Memphis/ Politics & Govt
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Published on June 11, 2024
State Senator Brent Taylor Questions Legal Basis of DOJ and Shelby County DA Agreement on Prostitution ProsecutionsSource: Tennessee General Assembly

In a mounting dispute concerning how prostitution is prosecuted in Shelby County, State Senator Brent Taylor has cast doubts over the legality of an agreement between the Department of Justice (DOJ) and the Shelby County District Attorney's Office, which puts a halt on the prosecutions for aggravated prostitution in cases involving people living with HIV, as reported by Action News 5. Taylor's primary concern, as he noted in a recent letter to Tennessee's Attorney General Jonathan Skrmetti, is whether this agreement stands on solid legal ground within the state of Tennessee, and he questions the wisdom of the DOJ's approach to altering enforcement of state law without challenging the law itself in court.

The disagreement stems from an arrangement made last May after the DOJ concluded the DA's enforcement of the existing statute contravened the Americans with Disabilities ACT (ADA); this statute upgrades a misdemeanor prostitution charge to a felony for individuals with HIV— regardless of any actual risk of transmission, it has been analyzed by the Local Memphis that the DOJ claimed Shelby County's application of harsher penalties for the HIV-positive, including lifetime sex offender registration, didn't factor in the person's actual risk of transmitting HIV.

Amid rising STD and HIV rates in Shelby County, Taylor expressed concern over the impact of the decision to halt these specific prosecutions, mentioning a significant uptick in HIV incidents, particularly in the 15-to-19 age bracket. He argues that the DA's agreement with the DOJ could undermine efforts to address the HIV issue, according to a report by WREG. Taylor's stance suggests he sees the agreement as setting a worrisome precedent that could affect the enforcement of prosecutorial laws across the state, potentially influencing not only Shelby County's legal procedures but also establishing a pattern for unfounded defenses in aggravated prostitution charges throughout Tennessee.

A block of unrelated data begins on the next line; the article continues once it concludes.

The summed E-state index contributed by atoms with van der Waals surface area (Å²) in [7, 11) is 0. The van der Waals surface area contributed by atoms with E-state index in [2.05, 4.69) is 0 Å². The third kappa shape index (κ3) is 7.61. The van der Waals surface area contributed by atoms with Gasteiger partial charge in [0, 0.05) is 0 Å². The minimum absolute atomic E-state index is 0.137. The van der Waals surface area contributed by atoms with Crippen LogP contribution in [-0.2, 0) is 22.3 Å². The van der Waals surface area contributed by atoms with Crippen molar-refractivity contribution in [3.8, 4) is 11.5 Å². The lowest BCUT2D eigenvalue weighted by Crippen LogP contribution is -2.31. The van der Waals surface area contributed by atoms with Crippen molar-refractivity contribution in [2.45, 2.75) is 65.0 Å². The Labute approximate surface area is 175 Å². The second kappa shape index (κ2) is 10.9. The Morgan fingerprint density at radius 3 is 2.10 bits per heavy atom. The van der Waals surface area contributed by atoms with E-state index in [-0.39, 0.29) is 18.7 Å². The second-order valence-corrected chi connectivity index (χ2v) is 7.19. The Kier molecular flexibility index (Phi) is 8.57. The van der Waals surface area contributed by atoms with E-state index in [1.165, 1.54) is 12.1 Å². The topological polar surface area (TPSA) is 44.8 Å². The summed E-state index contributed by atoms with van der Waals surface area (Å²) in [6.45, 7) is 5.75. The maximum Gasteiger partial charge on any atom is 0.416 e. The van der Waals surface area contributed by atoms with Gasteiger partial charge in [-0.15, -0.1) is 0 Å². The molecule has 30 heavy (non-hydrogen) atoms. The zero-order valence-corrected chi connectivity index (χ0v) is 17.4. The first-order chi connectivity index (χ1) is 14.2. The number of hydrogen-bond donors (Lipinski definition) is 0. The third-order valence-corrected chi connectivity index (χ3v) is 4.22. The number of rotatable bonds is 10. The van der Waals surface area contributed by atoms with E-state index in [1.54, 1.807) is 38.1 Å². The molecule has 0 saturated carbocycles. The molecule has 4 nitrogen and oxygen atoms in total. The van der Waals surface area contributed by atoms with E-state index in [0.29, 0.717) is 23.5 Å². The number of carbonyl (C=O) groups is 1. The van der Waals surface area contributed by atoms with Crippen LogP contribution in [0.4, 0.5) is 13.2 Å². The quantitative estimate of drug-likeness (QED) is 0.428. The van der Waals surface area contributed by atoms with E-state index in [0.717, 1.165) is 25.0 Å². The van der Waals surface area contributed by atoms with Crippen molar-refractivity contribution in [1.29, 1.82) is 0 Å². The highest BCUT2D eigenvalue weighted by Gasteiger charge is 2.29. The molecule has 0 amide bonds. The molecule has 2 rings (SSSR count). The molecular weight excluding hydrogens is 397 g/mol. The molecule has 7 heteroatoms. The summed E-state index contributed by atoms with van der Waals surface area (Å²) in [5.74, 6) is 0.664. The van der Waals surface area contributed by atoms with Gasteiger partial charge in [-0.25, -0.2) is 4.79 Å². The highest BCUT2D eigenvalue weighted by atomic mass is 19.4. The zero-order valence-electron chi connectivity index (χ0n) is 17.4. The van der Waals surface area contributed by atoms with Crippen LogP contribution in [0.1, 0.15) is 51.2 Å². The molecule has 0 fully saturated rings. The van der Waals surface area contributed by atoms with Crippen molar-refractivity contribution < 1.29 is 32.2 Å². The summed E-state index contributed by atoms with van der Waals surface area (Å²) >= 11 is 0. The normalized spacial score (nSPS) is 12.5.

Steve Mulroy, Shelby County District Attorney, defends the agreement, arguing the DA's office is not relenting in the fight against prostitution overall, but rather ceasing to discriminate against those with HIV who are on effective treatment with undetectable viral loads, he pointed out that his office did not want to be mired in costly federal litigation to uphold a discriminatory practice when other methods of addressing prostitution remain, Mulroy reiterated his concentration on violent crimes and his intention to steer clear of what he termed "cultural war distractions," as he stated, as per Local Memphis.

The outcome of Taylor's request for a special prosecutor and a formal response from Tennessee’s Attorney General to his queries remains open-ended, with no immediate timeframe provided for when an official reply might be forthcoming. Mulroy, for his part, insists that his office will continue implementing current laws in the prosecution of prostitution offenses not associated with the aggravated statute in question. Both parties to the dispute seem to stand firm in their positions, with the legal and ethical debate poised to unfurl as the discourse evolves.